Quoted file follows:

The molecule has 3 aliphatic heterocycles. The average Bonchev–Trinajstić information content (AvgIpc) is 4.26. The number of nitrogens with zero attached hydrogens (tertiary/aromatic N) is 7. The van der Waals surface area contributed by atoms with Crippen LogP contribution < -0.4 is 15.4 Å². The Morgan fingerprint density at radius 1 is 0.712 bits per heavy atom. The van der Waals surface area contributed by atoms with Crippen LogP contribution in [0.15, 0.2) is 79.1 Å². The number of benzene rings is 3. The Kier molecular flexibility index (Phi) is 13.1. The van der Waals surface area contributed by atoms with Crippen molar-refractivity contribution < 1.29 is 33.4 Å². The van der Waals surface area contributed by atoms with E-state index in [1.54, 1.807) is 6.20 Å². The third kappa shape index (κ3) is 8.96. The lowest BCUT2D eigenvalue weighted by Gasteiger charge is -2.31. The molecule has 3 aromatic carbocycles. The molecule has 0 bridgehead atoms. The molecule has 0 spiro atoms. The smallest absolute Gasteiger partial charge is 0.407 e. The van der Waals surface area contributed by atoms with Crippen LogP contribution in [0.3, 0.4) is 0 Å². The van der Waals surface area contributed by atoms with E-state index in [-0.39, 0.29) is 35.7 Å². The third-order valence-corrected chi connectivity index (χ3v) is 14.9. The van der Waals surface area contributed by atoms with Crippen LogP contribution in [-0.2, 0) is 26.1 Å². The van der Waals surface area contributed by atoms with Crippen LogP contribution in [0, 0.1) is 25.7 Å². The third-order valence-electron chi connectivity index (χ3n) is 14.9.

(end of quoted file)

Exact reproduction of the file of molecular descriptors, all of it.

The molecule has 3 aliphatic heterocycles. The average Bonchev–Trinajstić information content (AvgIpc) is 4.26. The number of nitrogens with zero attached hydrogens (tertiary/aromatic N) is 7. The van der Waals surface area contributed by atoms with Crippen LogP contribution < -0.4 is 15.4 Å². The Morgan fingerprint density at radius 1 is 0.712 bits per heavy atom. The van der Waals surface area contributed by atoms with Crippen LogP contribution in [0.15, 0.2) is 79.1 Å². The number of benzene rings is 3. The Kier molecular flexibility index (Phi) is 13.1. The van der Waals surface area contributed by atoms with Crippen molar-refractivity contribution < 1.29 is 33.4 Å². The van der Waals surface area contributed by atoms with E-state index in [1.54, 1.807) is 6.20 Å². The third kappa shape index (κ3) is 8.96. The lowest BCUT2D eigenvalue weighted by Gasteiger charge is -2.31. The molecule has 3 aromatic carbocycles. The molecule has 0 bridgehead atoms. The molecule has 0 spiro atoms. The smallest absolute Gasteiger partial charge is 0.407 e. The van der Waals surface area contributed by atoms with Crippen LogP contribution in [0.3, 0.4) is 0 Å². The van der Waals surface area contributed by atoms with E-state index in [-0.39, 0.29) is 35.7 Å². The third-order valence-corrected chi connectivity index (χ3v) is 14.9. The van der Waals surface area contributed by atoms with Crippen LogP contribution in [-0.2, 0) is 26.1 Å². The van der Waals surface area contributed by atoms with Crippen LogP contribution in [0, 0.1) is 25.7 Å². The third-order valence-electron chi connectivity index (χ3n) is 14.9.